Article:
Not all cancer self-management apps are equally beneficial to patients, a new study has found. Commonly these apps had content that included educational or informational behavior change techniques (BCTs) but lacked information and subjective quality.
“Experts recommend that self-management support take a stepped care approach and begin with providing widely available, ‘low-touch’ interventions to all patients,” study researchers wrote. “One promising strategy for disseminating self-management interventions is through mobile health (mHealth) technologies such as mobile apps.”
With this analysis, the researchers assessed cancer self-management apps and rated the quality using the Mobile App Rating Scale (MARS). They also evaluated BCTs, which “are a standardized approach to describing behavioral intervention content and include theory-based strategies that reflect the smallest observable and replicable behavioral intervention components,” using Abraham and Michie’s taxonomy of 26 BCTs.
The analysis included 39 apps with an average of 5.85 BCTs and 3.54 cancer management BCTs.
Three-quarters of the cancer management BCTs were included in at least one app, with most apps commonly including “provide information about behavior health link.” The other cancer management BCTs included were “provide instruction” (72%), “provide information on consequences” (69%), “plan social support or social change” (44%), “prompt self-monitoring of behavior” (41%), “provide contingent rewards” (21%), “stress management” (15%), and “teach to use prompts or cures” (10%).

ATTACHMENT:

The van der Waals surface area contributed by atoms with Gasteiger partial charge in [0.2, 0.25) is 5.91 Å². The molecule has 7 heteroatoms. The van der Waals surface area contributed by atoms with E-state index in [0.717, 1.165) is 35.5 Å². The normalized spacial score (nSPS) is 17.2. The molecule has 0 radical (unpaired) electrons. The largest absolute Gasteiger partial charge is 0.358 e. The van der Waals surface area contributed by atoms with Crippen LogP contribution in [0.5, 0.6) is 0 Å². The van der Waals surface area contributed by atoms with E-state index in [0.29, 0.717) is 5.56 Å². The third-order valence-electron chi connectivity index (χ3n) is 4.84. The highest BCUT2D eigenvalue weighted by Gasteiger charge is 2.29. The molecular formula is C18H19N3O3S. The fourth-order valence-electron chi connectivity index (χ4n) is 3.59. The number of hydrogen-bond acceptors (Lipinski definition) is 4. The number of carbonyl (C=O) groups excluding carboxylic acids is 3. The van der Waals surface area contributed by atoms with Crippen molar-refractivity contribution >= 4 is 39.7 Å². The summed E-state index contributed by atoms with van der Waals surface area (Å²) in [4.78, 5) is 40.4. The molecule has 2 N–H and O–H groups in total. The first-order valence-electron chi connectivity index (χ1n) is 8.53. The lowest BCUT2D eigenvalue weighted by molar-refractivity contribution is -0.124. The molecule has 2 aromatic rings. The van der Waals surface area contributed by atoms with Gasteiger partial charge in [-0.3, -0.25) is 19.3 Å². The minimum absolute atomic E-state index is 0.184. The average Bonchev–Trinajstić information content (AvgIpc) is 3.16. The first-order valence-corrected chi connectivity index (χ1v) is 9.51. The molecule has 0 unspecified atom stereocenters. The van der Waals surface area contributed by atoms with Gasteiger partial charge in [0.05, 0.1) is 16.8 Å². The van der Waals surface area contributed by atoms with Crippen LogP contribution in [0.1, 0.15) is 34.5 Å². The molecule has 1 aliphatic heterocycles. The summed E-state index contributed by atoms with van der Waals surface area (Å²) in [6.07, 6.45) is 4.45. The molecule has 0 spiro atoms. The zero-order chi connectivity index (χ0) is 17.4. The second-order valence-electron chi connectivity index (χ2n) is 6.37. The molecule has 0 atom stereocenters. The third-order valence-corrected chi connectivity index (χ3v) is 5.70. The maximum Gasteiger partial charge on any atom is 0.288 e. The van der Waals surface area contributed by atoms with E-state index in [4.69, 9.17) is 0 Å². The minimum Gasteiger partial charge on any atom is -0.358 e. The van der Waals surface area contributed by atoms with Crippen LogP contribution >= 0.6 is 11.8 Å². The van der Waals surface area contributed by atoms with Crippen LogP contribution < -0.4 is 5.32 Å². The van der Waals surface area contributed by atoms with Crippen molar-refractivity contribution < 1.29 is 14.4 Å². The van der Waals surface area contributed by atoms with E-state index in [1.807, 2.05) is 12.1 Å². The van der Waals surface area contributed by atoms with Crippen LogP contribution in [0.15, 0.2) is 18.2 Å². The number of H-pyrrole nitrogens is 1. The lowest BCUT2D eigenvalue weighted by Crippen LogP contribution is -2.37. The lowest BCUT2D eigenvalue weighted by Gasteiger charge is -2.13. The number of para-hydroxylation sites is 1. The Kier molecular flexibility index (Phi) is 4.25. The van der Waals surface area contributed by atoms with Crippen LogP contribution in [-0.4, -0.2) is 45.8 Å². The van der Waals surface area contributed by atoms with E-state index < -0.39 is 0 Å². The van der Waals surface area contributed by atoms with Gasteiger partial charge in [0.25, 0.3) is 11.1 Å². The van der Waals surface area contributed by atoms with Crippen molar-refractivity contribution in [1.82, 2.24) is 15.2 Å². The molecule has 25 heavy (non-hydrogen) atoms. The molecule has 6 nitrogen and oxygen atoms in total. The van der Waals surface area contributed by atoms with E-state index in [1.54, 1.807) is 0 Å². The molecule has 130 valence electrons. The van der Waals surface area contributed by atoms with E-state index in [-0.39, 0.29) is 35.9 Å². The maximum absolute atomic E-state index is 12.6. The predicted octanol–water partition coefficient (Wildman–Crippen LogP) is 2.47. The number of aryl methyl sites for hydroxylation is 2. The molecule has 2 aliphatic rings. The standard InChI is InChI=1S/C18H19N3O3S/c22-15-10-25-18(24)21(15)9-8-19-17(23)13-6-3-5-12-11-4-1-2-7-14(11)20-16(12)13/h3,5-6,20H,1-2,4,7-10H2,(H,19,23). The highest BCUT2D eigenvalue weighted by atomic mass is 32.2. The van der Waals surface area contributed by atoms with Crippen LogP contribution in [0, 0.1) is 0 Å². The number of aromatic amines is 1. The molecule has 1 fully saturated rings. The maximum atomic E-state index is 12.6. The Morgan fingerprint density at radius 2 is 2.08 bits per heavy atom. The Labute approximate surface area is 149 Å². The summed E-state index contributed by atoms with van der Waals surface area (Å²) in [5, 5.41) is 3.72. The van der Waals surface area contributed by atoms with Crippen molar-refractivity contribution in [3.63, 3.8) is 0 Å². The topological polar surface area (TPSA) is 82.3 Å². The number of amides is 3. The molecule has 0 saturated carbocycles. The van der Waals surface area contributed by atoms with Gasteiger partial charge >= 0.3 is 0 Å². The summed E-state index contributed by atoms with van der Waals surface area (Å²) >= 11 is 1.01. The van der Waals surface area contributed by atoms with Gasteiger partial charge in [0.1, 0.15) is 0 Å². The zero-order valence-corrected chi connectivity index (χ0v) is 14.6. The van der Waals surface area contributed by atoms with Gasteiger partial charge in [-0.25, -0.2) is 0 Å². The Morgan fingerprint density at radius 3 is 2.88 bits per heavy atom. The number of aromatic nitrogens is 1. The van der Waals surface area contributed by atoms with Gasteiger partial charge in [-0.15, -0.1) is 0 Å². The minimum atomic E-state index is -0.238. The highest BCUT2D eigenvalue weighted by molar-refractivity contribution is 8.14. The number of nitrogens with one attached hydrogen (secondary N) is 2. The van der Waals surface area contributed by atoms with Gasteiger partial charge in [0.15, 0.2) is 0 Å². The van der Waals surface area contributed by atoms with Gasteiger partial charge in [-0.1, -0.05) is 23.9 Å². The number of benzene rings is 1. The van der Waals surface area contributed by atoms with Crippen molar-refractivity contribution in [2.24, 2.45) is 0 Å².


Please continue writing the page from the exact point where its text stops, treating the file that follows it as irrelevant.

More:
Based on these findings, the researchers recommended that “health care professionals considering apps in their evidence-based practice select apps that incorporate both educational/informational and noneducational/informational BCTs relevant to the target behavior(s) and mechanism(s) of action.”
In addition, the analysis revealed that the overall app quality range was 1.69-4.20. None had excellent quality, demonstrating that “there remain opportunities to advance app quality and content.”
The researchers acknowledged that this analysis did not look at app efficacy.
Systematic evaluation of the behavior change techniques and quality of commercially available cancer self-management apps.